In order to combat stress, I will focus on relaxation techniques and cognitive-behavioral techniques. In order to calm myself to thus reduce stress, I will do activities such as writing in a Journal and meditation at the end of each day. Writing is something that has always helped me even if I didn’t do it with the purpose of reducing stress, so I think this is a very effective technique for me personally. It works to clear my mind and allows me to concentrate my effort on working rather than worrying about the amount of work I have to do.

Meditation isn’t something I’m used to doing very frequently, but I will spend about ten minutes each night trying to empty my mind of stressful thoughts. This is a good time because I often go to sleep in a stressful frame of mind and as a result wake up in a very nervous and agitated mood which prevents me from working effectively. In terms of cognitive-behavioral techniques, I will work on time management (I. E. Not procrastinating) as well as using self-talk to rationalize my stress and put myself in a more optimistic mood about exams and studying.

I will create a study schedule to improve my time management, being sure to allow time for personal development and family time. Personal development includes activities such as extracurricular involvement, church and there religion-related events, and playing piano. Having time for these activities will permit me to think about things other than exams and assignments all the time, and will thus allow me to approach my academics with a more fresh and positive frame of mind rather than in a tense and nervous one.

Self-talk will happen before and after I start studying so that I will associate work with less painful feelings. It will also put me into a positive attitude and an “l can do it” mood so that the work (even the work I see as unnecessary) will seem more like a challenge rather than a hindrance. IV. Implementing the Coping Mechanisms A week before my first midterm exam, I initiated my coping mechanisms. I started off by creating a calendar of the next couple weeks with key assignment, presentation and exam dates.

I planned each day in terms of what I had to accomplish, making sure to leave about half an hour for personal development as well as ten minutes for meditation and twenty minutes for writing. At the beginning, this was very effective. I felt like I was making progress with my work, and I would make sure to always begin and leave studying with some “self-talk” encouraging myself that I could accomplish hat I wanted to do (high marks in exams). This allowed me to deal with the problem itself because with self-talk and reflection through writing, I became a much more efficient worker (e. G. Pent less time expectorating and testing friends). In this way, I used emotion-focused coping which led in turn to problem-focused coping. I think appraise it as a challenge rather than a hindrance. However, near the end of exam period, I adhered less to my schedule and therefore I left less time for personal development and barely any for meditation or writing. This was because I started sing my time less effectively and increased my time spent on Faceable, using my phone, talking to friends, etc. As a result, I became more stressed because I had less time, and time pressure increased.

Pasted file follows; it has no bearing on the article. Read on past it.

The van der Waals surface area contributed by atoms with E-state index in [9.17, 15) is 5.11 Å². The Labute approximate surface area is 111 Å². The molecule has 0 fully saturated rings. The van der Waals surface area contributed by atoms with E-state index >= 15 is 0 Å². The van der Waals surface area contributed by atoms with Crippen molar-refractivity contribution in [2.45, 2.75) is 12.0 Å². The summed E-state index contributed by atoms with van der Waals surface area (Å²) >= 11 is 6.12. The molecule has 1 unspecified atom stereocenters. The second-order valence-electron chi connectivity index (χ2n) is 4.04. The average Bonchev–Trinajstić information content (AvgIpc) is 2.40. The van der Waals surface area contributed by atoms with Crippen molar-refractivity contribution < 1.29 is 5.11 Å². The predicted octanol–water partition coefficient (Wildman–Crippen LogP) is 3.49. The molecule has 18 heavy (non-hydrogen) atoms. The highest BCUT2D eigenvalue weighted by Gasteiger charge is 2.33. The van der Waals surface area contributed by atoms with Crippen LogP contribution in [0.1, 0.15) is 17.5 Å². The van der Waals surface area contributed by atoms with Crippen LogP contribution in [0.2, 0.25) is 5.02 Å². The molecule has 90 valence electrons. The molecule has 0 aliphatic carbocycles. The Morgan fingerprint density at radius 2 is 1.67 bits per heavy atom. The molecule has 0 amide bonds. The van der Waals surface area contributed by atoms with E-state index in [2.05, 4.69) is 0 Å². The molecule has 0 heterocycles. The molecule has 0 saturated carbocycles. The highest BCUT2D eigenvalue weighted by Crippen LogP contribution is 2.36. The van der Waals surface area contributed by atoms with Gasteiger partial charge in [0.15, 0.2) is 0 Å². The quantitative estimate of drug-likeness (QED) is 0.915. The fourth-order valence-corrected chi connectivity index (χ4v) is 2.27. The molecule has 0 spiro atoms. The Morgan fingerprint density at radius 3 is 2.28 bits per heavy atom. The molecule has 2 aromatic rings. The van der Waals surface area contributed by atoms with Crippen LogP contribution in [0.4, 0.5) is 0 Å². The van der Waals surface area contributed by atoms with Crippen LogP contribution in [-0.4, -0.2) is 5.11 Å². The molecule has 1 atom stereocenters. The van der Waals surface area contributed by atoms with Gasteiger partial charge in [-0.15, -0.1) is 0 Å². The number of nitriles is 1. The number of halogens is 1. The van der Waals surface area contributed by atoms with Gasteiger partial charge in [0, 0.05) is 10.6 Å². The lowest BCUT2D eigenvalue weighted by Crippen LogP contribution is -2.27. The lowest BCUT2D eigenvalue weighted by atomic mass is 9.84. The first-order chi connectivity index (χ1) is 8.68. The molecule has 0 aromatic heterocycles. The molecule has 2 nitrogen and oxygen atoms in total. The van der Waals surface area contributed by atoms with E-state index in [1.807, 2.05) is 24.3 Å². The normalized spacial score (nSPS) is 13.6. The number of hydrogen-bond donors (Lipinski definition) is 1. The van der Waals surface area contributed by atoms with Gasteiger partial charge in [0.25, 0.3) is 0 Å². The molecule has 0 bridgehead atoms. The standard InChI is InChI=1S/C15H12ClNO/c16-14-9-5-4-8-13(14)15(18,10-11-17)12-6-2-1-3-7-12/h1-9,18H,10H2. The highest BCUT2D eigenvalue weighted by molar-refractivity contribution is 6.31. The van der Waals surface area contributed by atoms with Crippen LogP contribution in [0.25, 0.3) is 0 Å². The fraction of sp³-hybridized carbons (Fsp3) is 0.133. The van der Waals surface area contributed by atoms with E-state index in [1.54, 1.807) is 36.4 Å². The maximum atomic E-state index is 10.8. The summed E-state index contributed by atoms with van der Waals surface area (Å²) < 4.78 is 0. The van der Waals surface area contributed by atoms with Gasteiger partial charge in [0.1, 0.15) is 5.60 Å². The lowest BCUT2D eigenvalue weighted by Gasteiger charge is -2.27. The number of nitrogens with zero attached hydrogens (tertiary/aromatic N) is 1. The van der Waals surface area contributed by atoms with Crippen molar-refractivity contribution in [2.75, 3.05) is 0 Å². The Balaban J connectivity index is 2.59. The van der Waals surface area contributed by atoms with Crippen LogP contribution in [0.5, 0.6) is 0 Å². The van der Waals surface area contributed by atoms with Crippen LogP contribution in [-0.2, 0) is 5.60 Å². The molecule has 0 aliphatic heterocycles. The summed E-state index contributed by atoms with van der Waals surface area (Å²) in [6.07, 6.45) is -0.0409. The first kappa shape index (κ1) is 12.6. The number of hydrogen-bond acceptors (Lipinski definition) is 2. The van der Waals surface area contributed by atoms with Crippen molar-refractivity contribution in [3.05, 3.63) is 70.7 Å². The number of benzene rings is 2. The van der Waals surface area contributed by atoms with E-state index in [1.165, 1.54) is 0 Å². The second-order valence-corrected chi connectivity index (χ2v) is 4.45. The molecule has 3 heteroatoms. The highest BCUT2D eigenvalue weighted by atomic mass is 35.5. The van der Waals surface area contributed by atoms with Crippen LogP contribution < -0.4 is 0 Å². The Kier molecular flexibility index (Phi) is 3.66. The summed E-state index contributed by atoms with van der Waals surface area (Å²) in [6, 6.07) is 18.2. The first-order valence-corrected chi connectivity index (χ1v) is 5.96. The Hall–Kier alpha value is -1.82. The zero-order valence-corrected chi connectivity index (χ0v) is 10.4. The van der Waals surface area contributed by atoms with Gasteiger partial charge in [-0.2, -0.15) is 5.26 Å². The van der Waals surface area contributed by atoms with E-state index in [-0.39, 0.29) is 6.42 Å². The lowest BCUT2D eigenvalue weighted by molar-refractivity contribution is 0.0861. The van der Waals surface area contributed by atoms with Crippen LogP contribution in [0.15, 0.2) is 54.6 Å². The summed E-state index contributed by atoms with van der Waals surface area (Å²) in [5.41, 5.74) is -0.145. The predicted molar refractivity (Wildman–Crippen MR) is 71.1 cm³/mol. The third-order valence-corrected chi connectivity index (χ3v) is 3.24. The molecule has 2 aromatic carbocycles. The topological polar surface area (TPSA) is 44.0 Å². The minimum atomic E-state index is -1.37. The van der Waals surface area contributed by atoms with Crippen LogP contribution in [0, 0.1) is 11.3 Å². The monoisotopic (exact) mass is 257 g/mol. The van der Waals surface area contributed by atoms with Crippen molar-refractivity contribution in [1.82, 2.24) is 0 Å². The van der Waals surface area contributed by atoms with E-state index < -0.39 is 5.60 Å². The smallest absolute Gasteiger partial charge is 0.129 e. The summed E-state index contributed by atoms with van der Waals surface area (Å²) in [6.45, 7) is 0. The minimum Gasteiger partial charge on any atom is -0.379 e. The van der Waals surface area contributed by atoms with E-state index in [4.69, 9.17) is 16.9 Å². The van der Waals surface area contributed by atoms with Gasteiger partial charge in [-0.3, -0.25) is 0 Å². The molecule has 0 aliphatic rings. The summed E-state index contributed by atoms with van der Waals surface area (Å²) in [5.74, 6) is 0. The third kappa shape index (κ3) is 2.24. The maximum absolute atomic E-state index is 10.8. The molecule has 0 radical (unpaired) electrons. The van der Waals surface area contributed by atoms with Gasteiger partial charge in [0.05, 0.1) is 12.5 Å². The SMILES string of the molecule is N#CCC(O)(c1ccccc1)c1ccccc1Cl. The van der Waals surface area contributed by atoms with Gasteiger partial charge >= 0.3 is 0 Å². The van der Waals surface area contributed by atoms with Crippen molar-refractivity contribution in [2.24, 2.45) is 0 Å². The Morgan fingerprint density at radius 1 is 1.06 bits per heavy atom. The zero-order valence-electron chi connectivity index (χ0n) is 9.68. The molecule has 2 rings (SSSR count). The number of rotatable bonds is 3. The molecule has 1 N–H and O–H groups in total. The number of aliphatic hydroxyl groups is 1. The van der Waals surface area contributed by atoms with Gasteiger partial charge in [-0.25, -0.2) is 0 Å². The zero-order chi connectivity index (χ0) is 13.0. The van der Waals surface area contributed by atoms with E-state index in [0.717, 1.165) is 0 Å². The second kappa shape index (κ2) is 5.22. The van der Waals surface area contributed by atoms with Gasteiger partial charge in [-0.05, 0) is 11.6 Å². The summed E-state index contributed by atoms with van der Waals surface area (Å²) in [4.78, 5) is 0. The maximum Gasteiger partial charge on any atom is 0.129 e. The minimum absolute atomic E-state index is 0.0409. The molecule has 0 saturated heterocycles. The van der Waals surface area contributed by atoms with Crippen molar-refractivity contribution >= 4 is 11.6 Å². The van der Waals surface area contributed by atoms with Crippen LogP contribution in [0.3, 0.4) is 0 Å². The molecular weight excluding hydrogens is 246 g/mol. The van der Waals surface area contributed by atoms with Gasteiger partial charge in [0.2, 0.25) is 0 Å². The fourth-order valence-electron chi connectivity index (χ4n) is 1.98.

A lot of my work once again became a hindrance to my success rather than a challenge. I most definitely was not as stressed as I had previously been during final exams of my winter semester, most likely because I’d already gotten through half of my exams and assignment with low levels of stress. This subconsciously encouraged me, and because I knew I had the ability to do well n my exams (emotion-focused coping) I finished exams with in a positive frame of mind. This reflected in my marks – I received an A in organizational behavior, an A in economics, and a 8+ in accounting.

This is in contrast with the marks I received in my final exams in the fall semester when I did not implement the correct coping strategies – a B in statistics, a 8+ in French, and an A in business ethics. Although there is not a really big difference between these marks, there is a clear one and I do attribute them to my stress coping mechanisms. Although they were slightly weak awards the end of exam period, the strength I had at the beginning overcompensated and led me to accomplish my goals of doing well. I also had much less physiological and psychological strain – I was not irritable, I slept well, and I maintained a healthy weight.

All of this was influenced by self-talk, writing, meditation and time management. V. Conclusion Through this investigation, I was able to considerably improve my ability to cope with stress specifically in my academic life. I did this using relaxation techniques (meditation, writing) and cognitive-behavioral techniques (self-talk, time management). I can definitely use these techniques to cope with stress in a lot of different areas (when I have a Job, dealing with many extracurricular activities at once, piano examinations, etc. . I redid the three surveys that I did prior to the experiment. When I did the B assessment in the textbook a second time according to my performance under stress during midterms (Appendix ‘V), my score went down slightly. However, I do not think this assessment was the most accurate. Although it did show my stress level going down, some of the traits (e. G. “l often set deadlines for yeses work-wise”) should be ranked as something that reduces stress because they help with stress rather than negatively affect it.